But Ann Dowd, as the terrifying leader of the show's mute but malevolent cult, could easily have been listed as a guest in prior years. Like many of the villains on this list, she antagonized the main characters and then met a gruesome fate before the end of the season. Amid this year's crowded field, however, she couldn't compete with supporting category stalwarts like Mad Men's Christina Hendricks and The Good Wife's Christine Baranski.
Peter Scolari and Becky Ann Baker, Girls
This year, Girls delved deeper than ever into the lives of Hannah's (Lena Dunham) Michigan academic parents (Peter Scolari and Becky Ann Baker). Scolari made the most of a strong showcase, as his character comes out of the closet after decades of denial. When Hannah naively lets her toxic gay ex Elijah (Andrew Rannells) show her late-blooming father the ropes in New York, Scolari touchingly plays the character's excitement and fear.
Meanwhile, Baker had a number of strong moments as the wife who discovers her husband isn't who she thought he was. A similar storyline on Masters of Sex won Beau Bridges a guest acting nomination and Allison Janney a guest acting win last year. With the rule change bumping them to supporting, Baker and Scolari weren't so lucky. In fact, if Masters of Sex season one had aired during this year's eligibility period, Janney and Bridges may also have been ignored.
Hugh Laurie, Veep
Notoriously Emmy-less Hugh Laurie — a six-time nominee, zero-time winner for House — showed up relatively late in the season on Veep. His vice presidential candidate Tom James rattled flailing President Selina Meyer (Julia Louis-Dreyfus) with his likability and confidence.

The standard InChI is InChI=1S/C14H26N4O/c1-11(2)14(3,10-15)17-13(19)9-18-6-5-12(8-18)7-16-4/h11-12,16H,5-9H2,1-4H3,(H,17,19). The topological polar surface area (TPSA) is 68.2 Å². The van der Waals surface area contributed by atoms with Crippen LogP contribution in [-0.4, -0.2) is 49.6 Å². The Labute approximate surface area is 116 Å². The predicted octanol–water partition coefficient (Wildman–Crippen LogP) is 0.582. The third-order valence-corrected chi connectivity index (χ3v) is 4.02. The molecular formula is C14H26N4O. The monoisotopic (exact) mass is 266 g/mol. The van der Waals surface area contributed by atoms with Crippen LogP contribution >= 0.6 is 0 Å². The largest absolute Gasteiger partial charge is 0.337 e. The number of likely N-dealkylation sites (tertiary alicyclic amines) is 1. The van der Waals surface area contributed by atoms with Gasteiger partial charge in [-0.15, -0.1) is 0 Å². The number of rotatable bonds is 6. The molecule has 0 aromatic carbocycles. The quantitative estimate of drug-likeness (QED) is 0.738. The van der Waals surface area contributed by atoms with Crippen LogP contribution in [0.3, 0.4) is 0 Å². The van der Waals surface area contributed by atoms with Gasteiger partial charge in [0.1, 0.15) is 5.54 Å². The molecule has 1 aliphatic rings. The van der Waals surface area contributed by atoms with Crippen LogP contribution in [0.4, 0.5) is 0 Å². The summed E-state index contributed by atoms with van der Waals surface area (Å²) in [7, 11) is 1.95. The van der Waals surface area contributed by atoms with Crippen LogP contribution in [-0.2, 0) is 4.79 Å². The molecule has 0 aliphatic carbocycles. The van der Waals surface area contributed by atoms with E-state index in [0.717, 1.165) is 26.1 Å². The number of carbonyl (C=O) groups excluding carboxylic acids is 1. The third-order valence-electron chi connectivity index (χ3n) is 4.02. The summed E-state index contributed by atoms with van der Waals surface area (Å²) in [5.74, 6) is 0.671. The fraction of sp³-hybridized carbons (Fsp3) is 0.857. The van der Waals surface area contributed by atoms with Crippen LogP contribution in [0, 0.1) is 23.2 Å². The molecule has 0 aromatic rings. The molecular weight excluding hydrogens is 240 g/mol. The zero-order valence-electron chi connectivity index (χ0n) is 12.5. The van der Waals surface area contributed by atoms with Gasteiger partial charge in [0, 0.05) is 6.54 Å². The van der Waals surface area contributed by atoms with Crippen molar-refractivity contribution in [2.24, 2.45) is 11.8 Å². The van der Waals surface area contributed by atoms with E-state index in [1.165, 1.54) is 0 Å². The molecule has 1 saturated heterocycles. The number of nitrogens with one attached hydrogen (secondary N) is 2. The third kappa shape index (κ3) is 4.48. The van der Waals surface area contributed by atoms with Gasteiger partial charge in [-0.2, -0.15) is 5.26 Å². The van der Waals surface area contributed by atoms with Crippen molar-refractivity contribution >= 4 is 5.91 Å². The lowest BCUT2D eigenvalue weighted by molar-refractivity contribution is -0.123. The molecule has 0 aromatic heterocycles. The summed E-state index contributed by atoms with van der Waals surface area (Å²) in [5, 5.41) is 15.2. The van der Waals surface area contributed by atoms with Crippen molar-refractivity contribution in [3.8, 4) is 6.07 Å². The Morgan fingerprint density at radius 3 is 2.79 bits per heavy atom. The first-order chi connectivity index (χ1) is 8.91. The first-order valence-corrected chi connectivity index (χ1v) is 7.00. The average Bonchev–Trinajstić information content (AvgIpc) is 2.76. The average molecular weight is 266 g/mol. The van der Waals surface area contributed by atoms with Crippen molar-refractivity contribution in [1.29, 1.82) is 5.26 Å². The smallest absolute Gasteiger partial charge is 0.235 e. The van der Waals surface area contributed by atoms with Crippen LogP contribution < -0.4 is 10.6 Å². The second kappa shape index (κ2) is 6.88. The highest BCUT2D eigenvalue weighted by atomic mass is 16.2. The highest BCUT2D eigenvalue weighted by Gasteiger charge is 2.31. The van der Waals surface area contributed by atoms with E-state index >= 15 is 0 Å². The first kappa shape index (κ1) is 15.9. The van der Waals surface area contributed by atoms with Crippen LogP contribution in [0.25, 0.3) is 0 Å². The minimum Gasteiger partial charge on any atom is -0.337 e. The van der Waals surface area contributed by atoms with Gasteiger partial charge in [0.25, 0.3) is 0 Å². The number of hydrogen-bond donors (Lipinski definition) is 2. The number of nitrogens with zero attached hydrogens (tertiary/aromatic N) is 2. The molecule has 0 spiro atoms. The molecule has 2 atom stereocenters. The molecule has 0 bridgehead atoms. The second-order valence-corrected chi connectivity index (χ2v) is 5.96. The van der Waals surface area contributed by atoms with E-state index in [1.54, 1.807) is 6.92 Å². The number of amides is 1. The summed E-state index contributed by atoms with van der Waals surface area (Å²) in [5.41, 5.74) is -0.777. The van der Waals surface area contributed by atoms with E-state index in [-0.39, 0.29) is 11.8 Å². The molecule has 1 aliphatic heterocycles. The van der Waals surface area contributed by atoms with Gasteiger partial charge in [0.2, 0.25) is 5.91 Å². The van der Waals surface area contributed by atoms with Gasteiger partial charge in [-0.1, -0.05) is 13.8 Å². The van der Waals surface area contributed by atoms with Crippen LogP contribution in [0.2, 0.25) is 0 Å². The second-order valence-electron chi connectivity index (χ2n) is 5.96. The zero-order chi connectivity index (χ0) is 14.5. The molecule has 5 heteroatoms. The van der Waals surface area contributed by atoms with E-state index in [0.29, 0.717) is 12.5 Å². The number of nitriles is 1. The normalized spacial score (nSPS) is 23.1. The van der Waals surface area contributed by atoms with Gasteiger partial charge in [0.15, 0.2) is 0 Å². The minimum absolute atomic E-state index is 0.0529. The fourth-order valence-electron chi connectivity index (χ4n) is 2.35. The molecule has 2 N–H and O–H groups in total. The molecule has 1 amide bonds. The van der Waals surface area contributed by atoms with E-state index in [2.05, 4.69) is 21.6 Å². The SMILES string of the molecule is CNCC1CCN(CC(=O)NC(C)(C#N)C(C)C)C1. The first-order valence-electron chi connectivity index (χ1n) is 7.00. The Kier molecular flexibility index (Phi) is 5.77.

As usual, Laurie slayed viewers with his impressive American accent. He played James with an acerbic competence that stood out from the ensemble of flop-sweaty government hacks. Had he shown up two episodes later, he could have competed as a guest.
Chris Diamontopoulos, Silicon Valley
One hallmark of a great guest star is when their performance adds a totally different flavor to the regular cast. Silicon Valley had this type of standout this season in Chris Diamontopoulos.
Temporarily joining the cast as a billionaire investor ("the man who brought radio to the Internet"), Diamontopoulos' bro-ish swagger contrasted with the core ensemble and was responsible for several of the season's funniest moments. It's a clear guest arc with a beginning, middle and end, and it was thrown to the Modern Family-clogged lion's den that is the Outstanding Supporting Actor in a Comedy category.
Joe Morton, Scandal
The supporting/guest rule change even affected actors whose performances were celebrated as recently as last year. Joe Morton won the 2014 Outstanding Guest Actor in a Drama Series Emmy for his monologue-heavy work as Olivia's (Kerry Washington) dad, a curator by day and supervillain by night, on Scandal. Without any expansion in screen time (or an official promotion to the regular cast), Morton was suddenly a supporting actor this year.
As Scandal struggles to find fresh material for its fast-paced plot, the most fertile thread is Olivia's increased understanding that her parents are monsters. This storyline only works because Morton's portrayal is genuinely frightening.
Jane Fonda, The Newsroom
The rule change becomes even more vexing as series seasons get shorter. The Newsroom wrapped its three-season run with six episodes, which Aaron Sorkin managed to churn out between screenplays for biopics of tech billionaires. With the 50% rule in place, poor Jane Fonda, nominated last year in the guest category, suddenly became a supporting player for her brief but showy appearances in just three episodes of television.
Fonda tended to function as the Newsroom's deus ex machina, showing up in the final 10 minutes to save Will McAvoy's (Jeff Daniels) job. It's the kind of performance for which the guest-acting categories were invented.